Monday, February 6, 2012


Description itself isn't enough for a poem--that's the premise Baron Wormser takes on in his essay in the current issue of The Manhattan Review. And I have to agree. In his examination of Mark Doty's recent collection of craft thoughts, The Art of Description, Wormser rolls out the Description defense's main body of evidence, Elizabeth Bishop's very fine and oft-cited poem, "The Fish" to illustrate how it has been misunderstood, made into a totem of description. Certainly there is no lack of mastery in the description of the creature in question:
While his gills were breathing in
the terrible oxygen
--the frightening gills,
fresh and crisp with blood,
that can cut so badly--
I thought of the coarse white flesh
packed in like feathers
[...] and the pink swim-bladder
like a big peony.

She is putting on a clinic for attentive detail, reminding us what a gifted painter she was, as well as writer.  But description alone does not a poem make. Even with this power to transport the reader with an eye for smart detail ("a five-haired beard of wisdom/trailing from his aching jaw") Wormser reminds us: "the poem isn’t really a description. The poem is an evocation. The poem seeks to bring the fish to life in words, to articulate the miracle of its being....after language comes freedom," he instructs, moving the common understanding of the poem beyond its totemic place of word-painting to one of consequence. ("I caught a tremendous fish...And I let the fish go.") Right there is the crucial narrative that makes the poem matter. The fish is spared! It's true. 

I am, however, most drawn to the lines "I stared and stared / and victory filled up / the little boat" which follow the discovery of the fish's previous struggles, the hooks barbed in his mouth and trailing line, his "five-haired beard of wisdom." What is this "victory?" Does it subvert what I had long considered the speaker's benevolent whim to let the fish go? Perhaps there a moment here of moral recognition, of the living fighting thing? And that leads to the benevolence of the "I" as much or more than the beauty and transport of the language itself. After all, the speaker of the poem isn't releasing the fish because she's so in love with the portrait of that fish that she's composed in her mind (though readers seem to have made that conclusion). The "I" comes into eye contact, face to face, with a rather alien thing from below the surface that wears its own palimpsest and personal history of astonishing good luck and perseverance. "And I let the fish go."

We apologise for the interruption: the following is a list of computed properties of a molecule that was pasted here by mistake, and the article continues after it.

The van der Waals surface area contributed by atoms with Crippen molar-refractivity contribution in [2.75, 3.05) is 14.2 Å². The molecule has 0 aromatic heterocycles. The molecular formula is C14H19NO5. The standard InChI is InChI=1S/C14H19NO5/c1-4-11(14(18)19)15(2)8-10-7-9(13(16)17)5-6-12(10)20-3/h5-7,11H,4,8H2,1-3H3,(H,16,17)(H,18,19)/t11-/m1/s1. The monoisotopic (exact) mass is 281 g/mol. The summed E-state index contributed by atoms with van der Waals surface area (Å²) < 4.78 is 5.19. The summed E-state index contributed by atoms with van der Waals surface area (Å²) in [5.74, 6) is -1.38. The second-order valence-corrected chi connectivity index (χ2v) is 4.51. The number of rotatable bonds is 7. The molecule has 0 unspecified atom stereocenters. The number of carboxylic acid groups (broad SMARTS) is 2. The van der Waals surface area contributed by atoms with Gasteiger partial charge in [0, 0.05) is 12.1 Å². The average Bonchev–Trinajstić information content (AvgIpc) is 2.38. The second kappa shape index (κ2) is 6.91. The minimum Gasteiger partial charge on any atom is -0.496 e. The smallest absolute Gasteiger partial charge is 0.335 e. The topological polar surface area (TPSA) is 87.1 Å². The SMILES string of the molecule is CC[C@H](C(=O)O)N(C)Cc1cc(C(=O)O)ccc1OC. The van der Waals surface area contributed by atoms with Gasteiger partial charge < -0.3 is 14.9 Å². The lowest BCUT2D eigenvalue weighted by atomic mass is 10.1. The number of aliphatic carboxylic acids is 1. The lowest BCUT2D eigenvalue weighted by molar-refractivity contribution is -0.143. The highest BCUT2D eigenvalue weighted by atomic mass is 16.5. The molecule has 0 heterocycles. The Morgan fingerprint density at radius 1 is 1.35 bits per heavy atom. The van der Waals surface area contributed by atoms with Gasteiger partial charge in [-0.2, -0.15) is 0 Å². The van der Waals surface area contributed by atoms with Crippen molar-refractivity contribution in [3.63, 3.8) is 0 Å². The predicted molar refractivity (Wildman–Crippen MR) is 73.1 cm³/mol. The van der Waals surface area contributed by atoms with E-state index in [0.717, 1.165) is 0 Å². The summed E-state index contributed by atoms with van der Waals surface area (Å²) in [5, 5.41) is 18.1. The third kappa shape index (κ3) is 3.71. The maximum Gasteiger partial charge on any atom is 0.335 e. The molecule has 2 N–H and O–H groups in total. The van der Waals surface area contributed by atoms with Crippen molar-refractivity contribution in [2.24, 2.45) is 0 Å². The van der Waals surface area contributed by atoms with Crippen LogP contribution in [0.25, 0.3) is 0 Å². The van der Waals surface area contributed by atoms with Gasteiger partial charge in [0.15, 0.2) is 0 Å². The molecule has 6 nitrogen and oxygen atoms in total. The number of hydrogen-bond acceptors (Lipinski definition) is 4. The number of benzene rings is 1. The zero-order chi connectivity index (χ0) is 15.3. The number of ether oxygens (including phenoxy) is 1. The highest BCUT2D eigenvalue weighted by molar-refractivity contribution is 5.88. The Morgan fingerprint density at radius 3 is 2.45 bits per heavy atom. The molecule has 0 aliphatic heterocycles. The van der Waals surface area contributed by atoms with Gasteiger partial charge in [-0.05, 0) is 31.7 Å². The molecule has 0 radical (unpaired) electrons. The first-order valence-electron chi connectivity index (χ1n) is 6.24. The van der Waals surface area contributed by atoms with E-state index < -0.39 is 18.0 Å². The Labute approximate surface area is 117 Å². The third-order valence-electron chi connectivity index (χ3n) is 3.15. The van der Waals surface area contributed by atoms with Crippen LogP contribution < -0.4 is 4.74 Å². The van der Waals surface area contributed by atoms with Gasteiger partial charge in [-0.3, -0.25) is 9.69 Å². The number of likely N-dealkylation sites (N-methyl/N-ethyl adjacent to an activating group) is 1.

Consequential subject matter is, I'll agree, hard to come by in contemporary poetry. But I disagree with Wormser when he waves a hand and says "The Fish" is "dawdling in the eternity of rapt language" rather than emanating from the gritty, determined stance of a Berryman or a Sexton, sweating the groundtruth of particular circumstance(s). Though I don't go for so-called "language" poetry, either, I would hardly trace its roots to Bishop's doorstep or say that she is reveling wordplay alone. So much of contemporary poetry has evaporated itself from the deep waters of subject matter and circumstance that matter to societies, cultures, ecosystems; I agree. However, Bishop's poem, which is much more focused on the spectacular creature than the nominal "subject" of the speaker, is hardly  guilty of lacking circumstance, and the poem, though "rapt" in language, never loses its footing in the boat. 

What Wormser is saying (and I am echoing) is that poetry ought to matter beyond its own sweet whisperings, which is to say it ought to move beyond merely rendering or transferring image into language through description or floating around in the ethereal, deconstructed "meaning"-lessness of L-A-N-G-U-A-G-E, else it does risk being what Doty calls in his book a "fundamentally useless, contemplative pleasure." Catching (or catching and releasing) a fish can be a matter of life or death--both for the angler and the swimmer. And as Frost put it, with the best poetry "the work is play for mortal stakes."

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